When news emerged of alleged chemical warfare in Syria, much attention was paid to the blame both the government and opposition forces were putting on each other. The story then went onto the investigation of the chemical weapons’ suppliers from where it became a matter of regional concern and an opportunity for foreign intervention. The civilian element was hardly discussed in one or two paragraphs.
The severe health conditions in Syria have worsened over the years. According to a report, since the beginning of the unrest the health system was severely disrupted in terms of health care infrastructure, workforce, and availability of essential medicines and supplies.
“More than one-third of the public hospitals are out of service and almost 1 in 10 of the public health centres. In Aleppo, only four hospitals out of 11 are functional.”
The World Health Organization (WHO) requires US$ 39.8 million until June 2013 to respond to the acute health needs of populations affected by the crisis in the Syrian Arab Republic, estimated at almost four million persons, including internally displaced persons (IDPs) and returnees.
Moreover, war crimes such as rape of women, refugee crises and child deaths and abuse are also neglected. A team at the Women's Media Center's Women Under Siege project, in collaboration with Columbia University epidemiologists, the Syrian-American Medical Society, and Syrian activists and journalists released an unverified data regarding rape crimes in Syria. According to their findings, “Eighty percent of our reports include female victims, with ages ranging from 7 to 46. Of those women, 85 percent reported rape; 10 percent include sexual assault without penetration; and 10 percent include detention that appears to have been for the purposes of sexualized violence or enslavement for a period of longer than 24 hours. Gang rape allegedly occurred in 40 percent of the reports about women.”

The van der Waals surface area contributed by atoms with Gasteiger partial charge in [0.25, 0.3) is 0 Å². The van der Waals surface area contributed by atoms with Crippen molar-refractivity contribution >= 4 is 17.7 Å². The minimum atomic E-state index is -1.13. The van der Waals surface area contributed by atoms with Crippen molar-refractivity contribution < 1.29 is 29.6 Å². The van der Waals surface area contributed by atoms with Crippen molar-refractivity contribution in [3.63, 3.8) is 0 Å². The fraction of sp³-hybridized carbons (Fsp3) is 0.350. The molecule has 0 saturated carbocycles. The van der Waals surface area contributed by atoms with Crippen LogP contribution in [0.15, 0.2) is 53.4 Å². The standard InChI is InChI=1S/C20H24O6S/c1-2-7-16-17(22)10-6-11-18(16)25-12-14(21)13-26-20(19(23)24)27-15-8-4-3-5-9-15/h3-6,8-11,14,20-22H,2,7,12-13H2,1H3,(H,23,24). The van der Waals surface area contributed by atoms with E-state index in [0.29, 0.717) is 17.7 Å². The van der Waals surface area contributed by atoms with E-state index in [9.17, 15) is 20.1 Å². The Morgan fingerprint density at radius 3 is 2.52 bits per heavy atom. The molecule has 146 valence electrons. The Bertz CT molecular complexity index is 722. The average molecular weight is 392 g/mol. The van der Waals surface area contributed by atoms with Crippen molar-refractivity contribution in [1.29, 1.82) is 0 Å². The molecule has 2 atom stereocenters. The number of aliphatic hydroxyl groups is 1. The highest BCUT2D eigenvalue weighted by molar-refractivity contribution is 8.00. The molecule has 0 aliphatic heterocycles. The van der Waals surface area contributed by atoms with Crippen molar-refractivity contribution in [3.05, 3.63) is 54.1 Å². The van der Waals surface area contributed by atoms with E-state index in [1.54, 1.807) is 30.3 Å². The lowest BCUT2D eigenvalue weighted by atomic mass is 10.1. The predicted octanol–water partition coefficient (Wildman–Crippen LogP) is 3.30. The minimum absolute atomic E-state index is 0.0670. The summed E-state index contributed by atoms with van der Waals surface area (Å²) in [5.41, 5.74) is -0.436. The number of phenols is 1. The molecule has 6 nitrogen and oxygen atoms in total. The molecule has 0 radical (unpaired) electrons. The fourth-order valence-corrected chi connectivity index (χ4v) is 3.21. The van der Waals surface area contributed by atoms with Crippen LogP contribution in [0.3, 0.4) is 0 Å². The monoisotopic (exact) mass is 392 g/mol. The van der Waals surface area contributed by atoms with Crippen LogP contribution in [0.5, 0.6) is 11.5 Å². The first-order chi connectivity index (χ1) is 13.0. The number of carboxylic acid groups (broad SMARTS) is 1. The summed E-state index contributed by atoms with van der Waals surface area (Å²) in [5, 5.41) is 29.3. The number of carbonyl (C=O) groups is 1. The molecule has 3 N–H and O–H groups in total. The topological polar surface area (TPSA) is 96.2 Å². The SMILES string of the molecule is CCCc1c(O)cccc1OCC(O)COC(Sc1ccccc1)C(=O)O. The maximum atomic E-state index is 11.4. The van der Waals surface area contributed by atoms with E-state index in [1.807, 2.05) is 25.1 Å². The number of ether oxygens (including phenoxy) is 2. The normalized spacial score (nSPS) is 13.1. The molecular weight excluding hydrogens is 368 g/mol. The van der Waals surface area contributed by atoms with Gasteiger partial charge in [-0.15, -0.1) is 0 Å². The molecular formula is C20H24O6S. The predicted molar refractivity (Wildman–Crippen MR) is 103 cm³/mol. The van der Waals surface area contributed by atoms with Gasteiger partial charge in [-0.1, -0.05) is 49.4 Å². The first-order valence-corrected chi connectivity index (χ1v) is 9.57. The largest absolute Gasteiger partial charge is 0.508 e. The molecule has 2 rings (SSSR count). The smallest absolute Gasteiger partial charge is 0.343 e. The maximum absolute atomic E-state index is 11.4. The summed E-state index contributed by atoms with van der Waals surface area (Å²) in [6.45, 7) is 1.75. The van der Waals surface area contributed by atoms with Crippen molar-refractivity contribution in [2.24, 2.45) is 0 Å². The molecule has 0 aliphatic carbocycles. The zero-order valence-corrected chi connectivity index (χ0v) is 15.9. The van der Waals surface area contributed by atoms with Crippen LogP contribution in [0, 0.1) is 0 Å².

Refugee women in neighboring countries are also going through sexual exploitation and in some cases, being forced into prostitution by their displaced male relatives for money and food.
Charity organization Save The Children released a report in March this year saying that innocent children were being recruited by armed groups on both sides of the civil war. They are being misused as porters, security guards, informers and fighters. In some really alarming cases, the children were also functioning as human shields.
One human life is valuable. Two are even more valuable. And in Syria, tens of thousands of such valuable lives have been lost. The world powers and international political organizations are much more interested in bringing down one of the conflicting parties for their own political interests. Some are concerned about the regional effects of the Syrian civil war. But who cares for the loss of life? Is it even important or is it just going to be dealt like an inevitable consequence of war that deserves mere verbal condemnation?